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    1. It amused me at the time but I doubt Mr. Ellis changed his ways.

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  4. So smirking Mr Ellis never knew your name--I love it that you never told him. :)

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    1. No, not then, but Dave Hunt was a pretty fast runner, and therefore Mr. Ellis asked me at least three or four times to play rugby with the better rugby group in sports lessons. I was quick enough to say I wasn't Dave Hunt then.

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  5. I love this story! It had to feel great to surprise Mr. Ellis with your hidden talent. Did Dave Hunt remain on the team?

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    1. As replied to Meike, I don't really know. I don't even know if he actually played or managed to get out of it.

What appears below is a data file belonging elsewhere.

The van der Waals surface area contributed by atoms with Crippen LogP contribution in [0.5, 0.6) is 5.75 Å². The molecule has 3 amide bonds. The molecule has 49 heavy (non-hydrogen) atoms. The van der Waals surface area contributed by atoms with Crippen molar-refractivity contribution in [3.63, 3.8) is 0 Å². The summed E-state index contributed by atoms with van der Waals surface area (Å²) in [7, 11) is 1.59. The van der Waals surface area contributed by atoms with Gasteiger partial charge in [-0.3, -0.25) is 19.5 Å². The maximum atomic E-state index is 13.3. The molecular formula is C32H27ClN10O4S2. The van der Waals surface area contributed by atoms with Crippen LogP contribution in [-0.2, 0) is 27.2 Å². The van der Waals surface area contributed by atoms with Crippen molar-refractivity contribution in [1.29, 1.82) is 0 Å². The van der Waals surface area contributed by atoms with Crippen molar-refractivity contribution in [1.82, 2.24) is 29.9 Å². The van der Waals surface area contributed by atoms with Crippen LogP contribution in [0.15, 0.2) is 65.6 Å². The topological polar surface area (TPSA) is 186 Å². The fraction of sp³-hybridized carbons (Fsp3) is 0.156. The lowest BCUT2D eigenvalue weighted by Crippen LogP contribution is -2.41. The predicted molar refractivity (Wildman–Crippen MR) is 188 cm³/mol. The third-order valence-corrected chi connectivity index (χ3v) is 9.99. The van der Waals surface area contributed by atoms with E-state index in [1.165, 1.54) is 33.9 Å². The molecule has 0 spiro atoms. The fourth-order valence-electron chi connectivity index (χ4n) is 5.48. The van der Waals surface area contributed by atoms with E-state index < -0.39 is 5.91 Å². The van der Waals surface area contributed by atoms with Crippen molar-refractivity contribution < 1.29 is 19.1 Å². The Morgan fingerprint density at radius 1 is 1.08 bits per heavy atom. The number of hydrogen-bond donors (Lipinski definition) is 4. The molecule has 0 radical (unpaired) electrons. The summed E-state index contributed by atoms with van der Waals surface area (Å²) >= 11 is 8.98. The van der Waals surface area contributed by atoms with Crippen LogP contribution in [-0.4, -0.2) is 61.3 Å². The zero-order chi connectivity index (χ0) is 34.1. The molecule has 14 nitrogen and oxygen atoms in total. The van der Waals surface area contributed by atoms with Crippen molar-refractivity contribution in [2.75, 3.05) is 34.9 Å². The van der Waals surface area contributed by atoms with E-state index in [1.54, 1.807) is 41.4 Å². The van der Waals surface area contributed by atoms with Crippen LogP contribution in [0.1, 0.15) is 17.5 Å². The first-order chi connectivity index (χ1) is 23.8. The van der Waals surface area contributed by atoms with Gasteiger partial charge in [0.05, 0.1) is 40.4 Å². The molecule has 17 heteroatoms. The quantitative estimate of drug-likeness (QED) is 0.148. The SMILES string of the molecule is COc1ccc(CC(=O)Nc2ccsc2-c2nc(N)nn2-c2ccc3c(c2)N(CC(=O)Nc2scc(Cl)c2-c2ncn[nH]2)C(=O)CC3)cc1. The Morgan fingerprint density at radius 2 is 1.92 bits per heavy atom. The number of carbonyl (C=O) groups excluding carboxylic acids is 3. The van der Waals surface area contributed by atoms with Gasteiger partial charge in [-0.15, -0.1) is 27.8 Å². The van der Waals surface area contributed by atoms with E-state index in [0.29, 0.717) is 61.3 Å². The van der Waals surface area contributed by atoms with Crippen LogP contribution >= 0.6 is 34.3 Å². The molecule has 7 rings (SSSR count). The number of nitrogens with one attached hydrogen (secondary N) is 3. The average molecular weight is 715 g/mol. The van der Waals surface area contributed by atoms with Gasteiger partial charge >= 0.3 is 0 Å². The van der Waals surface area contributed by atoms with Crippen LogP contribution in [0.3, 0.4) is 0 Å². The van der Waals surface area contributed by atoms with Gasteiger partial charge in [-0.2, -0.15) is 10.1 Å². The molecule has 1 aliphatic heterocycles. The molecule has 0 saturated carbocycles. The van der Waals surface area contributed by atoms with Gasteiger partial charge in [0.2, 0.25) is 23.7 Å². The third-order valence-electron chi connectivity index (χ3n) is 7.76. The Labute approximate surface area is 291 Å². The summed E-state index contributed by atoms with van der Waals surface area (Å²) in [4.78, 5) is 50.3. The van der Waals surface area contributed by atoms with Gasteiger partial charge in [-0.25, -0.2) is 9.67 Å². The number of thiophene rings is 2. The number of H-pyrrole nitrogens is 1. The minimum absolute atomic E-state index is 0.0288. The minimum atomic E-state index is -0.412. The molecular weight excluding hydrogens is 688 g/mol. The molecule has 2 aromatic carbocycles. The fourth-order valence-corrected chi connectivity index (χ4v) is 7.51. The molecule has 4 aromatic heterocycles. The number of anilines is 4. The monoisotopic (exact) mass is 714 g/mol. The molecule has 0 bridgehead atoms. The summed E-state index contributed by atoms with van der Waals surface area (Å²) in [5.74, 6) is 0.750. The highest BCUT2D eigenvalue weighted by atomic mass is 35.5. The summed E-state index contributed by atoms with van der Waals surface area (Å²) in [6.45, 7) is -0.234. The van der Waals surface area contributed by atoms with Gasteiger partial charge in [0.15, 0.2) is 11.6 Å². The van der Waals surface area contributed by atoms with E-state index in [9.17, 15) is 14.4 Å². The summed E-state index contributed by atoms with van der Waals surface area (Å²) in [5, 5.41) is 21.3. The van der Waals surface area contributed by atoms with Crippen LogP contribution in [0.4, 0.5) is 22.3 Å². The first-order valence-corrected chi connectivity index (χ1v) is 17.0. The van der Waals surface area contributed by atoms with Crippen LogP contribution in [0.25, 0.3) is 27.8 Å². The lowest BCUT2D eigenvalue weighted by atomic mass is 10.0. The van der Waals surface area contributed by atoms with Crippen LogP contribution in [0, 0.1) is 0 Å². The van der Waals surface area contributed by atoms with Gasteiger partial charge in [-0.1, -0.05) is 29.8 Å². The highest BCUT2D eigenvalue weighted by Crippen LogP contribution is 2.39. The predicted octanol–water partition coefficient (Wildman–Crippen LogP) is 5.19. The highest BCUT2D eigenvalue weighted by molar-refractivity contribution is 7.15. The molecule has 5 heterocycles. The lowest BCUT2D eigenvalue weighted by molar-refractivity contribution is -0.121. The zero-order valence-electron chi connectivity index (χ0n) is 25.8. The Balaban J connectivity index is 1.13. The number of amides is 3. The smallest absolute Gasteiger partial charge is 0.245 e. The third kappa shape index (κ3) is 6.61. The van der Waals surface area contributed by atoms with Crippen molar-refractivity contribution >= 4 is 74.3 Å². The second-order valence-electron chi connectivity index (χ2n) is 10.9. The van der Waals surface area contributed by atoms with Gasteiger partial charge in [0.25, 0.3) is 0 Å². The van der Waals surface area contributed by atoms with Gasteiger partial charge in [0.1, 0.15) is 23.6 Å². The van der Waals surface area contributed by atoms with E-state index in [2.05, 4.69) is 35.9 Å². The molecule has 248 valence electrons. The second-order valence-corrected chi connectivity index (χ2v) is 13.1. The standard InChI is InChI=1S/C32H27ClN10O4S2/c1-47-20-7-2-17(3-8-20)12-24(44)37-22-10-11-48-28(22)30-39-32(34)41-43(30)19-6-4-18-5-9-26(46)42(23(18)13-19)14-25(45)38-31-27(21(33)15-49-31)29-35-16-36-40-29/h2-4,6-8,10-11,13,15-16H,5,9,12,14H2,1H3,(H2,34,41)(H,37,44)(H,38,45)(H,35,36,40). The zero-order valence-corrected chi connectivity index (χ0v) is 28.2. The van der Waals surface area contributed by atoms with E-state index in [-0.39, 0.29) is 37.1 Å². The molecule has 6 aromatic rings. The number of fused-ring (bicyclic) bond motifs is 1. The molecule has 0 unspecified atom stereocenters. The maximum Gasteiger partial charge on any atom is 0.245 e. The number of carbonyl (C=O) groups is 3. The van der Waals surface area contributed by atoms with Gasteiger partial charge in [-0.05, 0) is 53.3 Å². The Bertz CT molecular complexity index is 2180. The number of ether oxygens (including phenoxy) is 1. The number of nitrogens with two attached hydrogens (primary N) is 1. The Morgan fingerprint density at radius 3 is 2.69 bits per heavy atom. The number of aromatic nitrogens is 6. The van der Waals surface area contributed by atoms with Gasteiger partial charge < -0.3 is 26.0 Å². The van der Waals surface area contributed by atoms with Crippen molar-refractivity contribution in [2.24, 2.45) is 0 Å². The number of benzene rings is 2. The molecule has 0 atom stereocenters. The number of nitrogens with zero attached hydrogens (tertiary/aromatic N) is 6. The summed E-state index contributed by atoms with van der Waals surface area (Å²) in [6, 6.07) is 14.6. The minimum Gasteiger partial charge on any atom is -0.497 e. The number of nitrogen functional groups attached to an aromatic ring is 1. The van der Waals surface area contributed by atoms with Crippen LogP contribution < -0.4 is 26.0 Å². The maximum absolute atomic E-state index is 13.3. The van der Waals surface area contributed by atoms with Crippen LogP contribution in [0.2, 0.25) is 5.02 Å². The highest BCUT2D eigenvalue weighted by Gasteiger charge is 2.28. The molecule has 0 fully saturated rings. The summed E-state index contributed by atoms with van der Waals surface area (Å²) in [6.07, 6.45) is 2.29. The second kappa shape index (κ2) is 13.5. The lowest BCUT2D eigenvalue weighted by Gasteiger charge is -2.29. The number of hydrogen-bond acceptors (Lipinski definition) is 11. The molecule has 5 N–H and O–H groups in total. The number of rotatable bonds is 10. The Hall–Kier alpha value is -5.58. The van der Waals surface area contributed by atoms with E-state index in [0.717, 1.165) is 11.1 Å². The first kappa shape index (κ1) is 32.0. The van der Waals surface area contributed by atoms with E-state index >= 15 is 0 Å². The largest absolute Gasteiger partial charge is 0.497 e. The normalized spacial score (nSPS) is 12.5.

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  6. The mistaken identity reminds me of tales from my brothers' school. My mother was reading through one of their end of term reports and she said to brother J "this doesn't sound like he is talking about you at all". My brother calmly said that the master always confused him with another boy who he named for her. With that my mother screwed up the report and opened the range and threw it into the flames saying that all school reports were a waste of time anyway and this just proved it.

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    1. I hope she said that because it was a poor report rather than outstanding. I've often wondered what we would find by comparing sets of reports - the same comments over and over again no doubt.